Thursday, October 4, 2012

The Demolition in Denver

Before we look at WHY President Obama got roughed up so badly in tonight's presidential debate, let's lay to rest any doubts that he DID lose worse than the Washington Generals do against the Globetrotters:

CNN Poll - 67% Romney won, 24% Obama won
CBS Poll of undecided voters - Romney 46%, Obama 22%
Democracy Corps (Democrat group) - Romney 42%, Obama 20%
Obama supporter and MSNBC's Chris Matthews: "I don't know what he (Obama) was doing out there."
Obama supporter Andrew Sullivan: "You know how much I love the guy...but this was a disaster for the president."
Washington Times: "Not since Jimmy Carter faced Ronald Reagan has the U.S. presidency been so embarrassingly represented in public."
Star Tribune: "Our editorial board feels like a bunch of crack-addled chimps for ever supporting this president."

Okay, I made that last one up, but still, we can set aside any notion that the president performed adequately tonight. The question is why, and I have a few observations.

1) Thinking on his feet really isn't in his skill set. There have been plenty of jokes over the past few years about his reliance on teleprompters, but as with many jokes, there is a core of truth. Obama's reputation as a brilliant orator was based almost entirely on his ability to READ a speech. He's had fewer press conferences than virtually any president, because his handlers know that he can't think well on his feet. ("You didn't build that," being a great example of an unscripted Obama trying to talk off the top of his head.) The debate format exposes and magnifies the weakness.

2) He's been living in a media-built cocoon. Former New York Mayor Rudy Guiliani was on one of the cable networks, and he alluded to the above-mentioned lack of press conferences while noting that he had one almost daily when he was mayor. He mentioned that the give-and-take toughens you up and makes you able to articulate your points. The mainstream media has pretty much rolled over and played dead for Obama, never challenging him, never asking him to explain anything. And just like a house cat whose food is left in a bowl for him, the President has become soft. Throwing him out there tonight was like tossing a house pet into the wilderness and telling it to hunt. Stripped of a teleprompter and admiring reporters with their softball questions, he looked lost and alone, and incapable of fighting back against the bright, articulate guy on the other side of the stage.

3) He's trying to defend the indefensible. Forty-two months of unemployment over 8%. Forty-seven million people on food stamps. Four straight years of trillion-dollar-plus deficits. Record debt and ratings downgrades. American embassies attacked with impunity. Billions thrown away on bogus "green energy" boondoggles operated by his campaign contributors. Even if Obama were a competent debater, there's no way to defend four years of failure, and he seemed to realize tonight that there is no credible case to be made for continuing his presidency.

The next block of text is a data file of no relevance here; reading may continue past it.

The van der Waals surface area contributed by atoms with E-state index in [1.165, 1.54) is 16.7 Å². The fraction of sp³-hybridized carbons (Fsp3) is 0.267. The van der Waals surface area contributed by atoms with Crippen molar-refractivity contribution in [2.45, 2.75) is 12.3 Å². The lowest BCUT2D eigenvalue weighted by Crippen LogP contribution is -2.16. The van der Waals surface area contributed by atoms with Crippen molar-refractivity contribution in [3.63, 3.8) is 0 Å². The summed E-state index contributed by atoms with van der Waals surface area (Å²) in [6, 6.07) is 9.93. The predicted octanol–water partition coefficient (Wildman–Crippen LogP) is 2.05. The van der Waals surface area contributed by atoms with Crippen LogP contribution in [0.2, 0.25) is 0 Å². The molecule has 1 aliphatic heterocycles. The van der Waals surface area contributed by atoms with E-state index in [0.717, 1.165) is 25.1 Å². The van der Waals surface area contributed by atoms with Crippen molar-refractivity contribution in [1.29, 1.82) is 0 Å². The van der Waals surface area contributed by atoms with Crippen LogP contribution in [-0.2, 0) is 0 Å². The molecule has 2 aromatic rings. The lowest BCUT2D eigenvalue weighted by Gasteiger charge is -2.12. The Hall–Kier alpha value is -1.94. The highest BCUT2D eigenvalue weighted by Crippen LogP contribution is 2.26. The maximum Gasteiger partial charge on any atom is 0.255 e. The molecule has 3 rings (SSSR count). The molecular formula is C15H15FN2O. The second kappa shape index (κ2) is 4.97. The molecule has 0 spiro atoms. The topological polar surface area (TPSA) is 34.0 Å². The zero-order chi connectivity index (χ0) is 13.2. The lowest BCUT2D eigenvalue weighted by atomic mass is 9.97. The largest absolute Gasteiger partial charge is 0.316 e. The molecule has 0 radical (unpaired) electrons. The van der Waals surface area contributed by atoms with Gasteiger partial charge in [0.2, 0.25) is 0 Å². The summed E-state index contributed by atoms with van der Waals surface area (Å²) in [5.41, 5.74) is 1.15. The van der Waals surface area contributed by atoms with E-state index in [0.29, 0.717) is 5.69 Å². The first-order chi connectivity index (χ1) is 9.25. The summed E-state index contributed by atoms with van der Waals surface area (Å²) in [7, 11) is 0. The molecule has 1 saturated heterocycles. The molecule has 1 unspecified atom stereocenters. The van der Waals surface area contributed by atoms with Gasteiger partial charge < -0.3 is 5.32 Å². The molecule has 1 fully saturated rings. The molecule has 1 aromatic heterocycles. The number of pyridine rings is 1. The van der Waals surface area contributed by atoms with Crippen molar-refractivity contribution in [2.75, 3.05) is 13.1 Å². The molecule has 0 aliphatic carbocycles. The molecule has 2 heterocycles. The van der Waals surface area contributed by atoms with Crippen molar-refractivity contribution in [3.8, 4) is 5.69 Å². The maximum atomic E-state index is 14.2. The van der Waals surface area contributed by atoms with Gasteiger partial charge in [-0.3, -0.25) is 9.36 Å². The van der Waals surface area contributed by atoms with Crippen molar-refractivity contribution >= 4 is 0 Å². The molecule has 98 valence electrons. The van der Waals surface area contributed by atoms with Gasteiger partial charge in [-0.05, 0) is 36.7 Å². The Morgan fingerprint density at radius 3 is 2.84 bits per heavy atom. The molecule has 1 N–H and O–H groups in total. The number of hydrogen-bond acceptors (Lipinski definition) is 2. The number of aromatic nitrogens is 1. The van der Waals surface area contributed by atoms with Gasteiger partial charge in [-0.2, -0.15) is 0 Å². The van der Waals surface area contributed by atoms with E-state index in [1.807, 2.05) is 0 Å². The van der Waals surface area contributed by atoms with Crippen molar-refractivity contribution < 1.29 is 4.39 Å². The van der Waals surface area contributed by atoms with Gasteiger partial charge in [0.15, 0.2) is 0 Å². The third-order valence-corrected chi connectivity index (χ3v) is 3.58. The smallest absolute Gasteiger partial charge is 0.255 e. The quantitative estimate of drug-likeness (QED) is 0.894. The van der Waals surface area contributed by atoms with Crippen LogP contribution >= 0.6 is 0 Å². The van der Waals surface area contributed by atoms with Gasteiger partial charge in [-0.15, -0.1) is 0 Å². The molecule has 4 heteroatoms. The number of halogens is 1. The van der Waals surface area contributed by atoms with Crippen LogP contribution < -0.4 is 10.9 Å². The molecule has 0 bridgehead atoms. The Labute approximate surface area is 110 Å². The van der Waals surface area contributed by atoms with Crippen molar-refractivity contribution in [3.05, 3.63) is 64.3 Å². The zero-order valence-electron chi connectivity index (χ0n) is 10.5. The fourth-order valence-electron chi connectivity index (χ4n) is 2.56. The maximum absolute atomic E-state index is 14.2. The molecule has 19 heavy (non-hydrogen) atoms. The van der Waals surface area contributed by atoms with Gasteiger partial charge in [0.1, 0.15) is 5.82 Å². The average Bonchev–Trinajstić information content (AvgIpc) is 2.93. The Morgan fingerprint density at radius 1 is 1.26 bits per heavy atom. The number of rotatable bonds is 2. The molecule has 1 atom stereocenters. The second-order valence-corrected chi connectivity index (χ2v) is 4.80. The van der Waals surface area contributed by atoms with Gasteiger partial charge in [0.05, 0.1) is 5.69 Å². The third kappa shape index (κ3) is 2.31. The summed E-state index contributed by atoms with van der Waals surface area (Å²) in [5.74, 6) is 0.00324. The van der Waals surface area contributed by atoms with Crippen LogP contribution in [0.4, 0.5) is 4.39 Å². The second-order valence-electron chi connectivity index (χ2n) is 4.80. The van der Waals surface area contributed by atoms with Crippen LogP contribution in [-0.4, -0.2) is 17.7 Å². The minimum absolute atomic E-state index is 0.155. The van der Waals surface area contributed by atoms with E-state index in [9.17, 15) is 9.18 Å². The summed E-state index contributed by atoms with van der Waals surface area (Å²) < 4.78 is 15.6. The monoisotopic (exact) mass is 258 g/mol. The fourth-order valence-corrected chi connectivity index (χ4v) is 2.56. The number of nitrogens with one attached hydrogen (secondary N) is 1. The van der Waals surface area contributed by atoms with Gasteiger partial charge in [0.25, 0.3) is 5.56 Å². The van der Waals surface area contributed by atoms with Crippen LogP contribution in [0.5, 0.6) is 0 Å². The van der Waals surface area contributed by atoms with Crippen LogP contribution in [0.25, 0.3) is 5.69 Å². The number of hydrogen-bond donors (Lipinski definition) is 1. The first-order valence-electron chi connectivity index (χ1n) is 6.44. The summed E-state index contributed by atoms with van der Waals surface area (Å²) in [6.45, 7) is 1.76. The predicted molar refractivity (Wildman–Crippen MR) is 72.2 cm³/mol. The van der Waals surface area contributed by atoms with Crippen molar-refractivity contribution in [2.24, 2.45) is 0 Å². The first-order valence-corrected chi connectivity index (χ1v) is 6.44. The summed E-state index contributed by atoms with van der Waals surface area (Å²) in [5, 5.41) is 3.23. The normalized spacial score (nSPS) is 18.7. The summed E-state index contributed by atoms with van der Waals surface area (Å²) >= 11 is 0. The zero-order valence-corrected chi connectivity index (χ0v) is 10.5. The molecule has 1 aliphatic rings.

4) Romney was terrific. While Obama's failure was obvious, credit must be given to Romney, who carefully walked that fine line of being able to demolish the president's arguments without appearing rude or condescending. The best putdown line was when he talked about the billions wasted on green energy projects and he noted that the president "Doesn't pick winners and losers. He just picks losers." It was a devastating putdown, yet all Obama could do was respond with a smile. That was the mark of a quality debater.

I've read that as a businessman, Romney was very big on lists and organization. I've been told that if you wanted to pitch an idea to him, you had better come into the meeting ready to make points 1, 2, 3 and 4 and do it in a no-nonsense narrative. You could see that trait tonight in a variety of moments when he said something along the lines of "First, then second, then third...." It's the hallmark of a well-organized, well-trained mind, and it's a skill that is very handy in debate.

Does tonight guarantee a Romney win? Far from it, but it was a huge step. For millions of Americans, this was their first prolonged exposure to Romney and he obviously made a great first impression. The obstacle for any challenger at any level of politics is destroying the air of inevitability that frequently surrounds incumbents, and that's a particular challenge in this race, with the New York Times, ABC, CBS, NBC and all the others doing their best to prop up Obama. 

Tonight Romney demonstrated that Obama's re-election is not only NOT inevitable, but it's not even desirable. That was a big, huge step with which to launch the final 33 days of campaigning.

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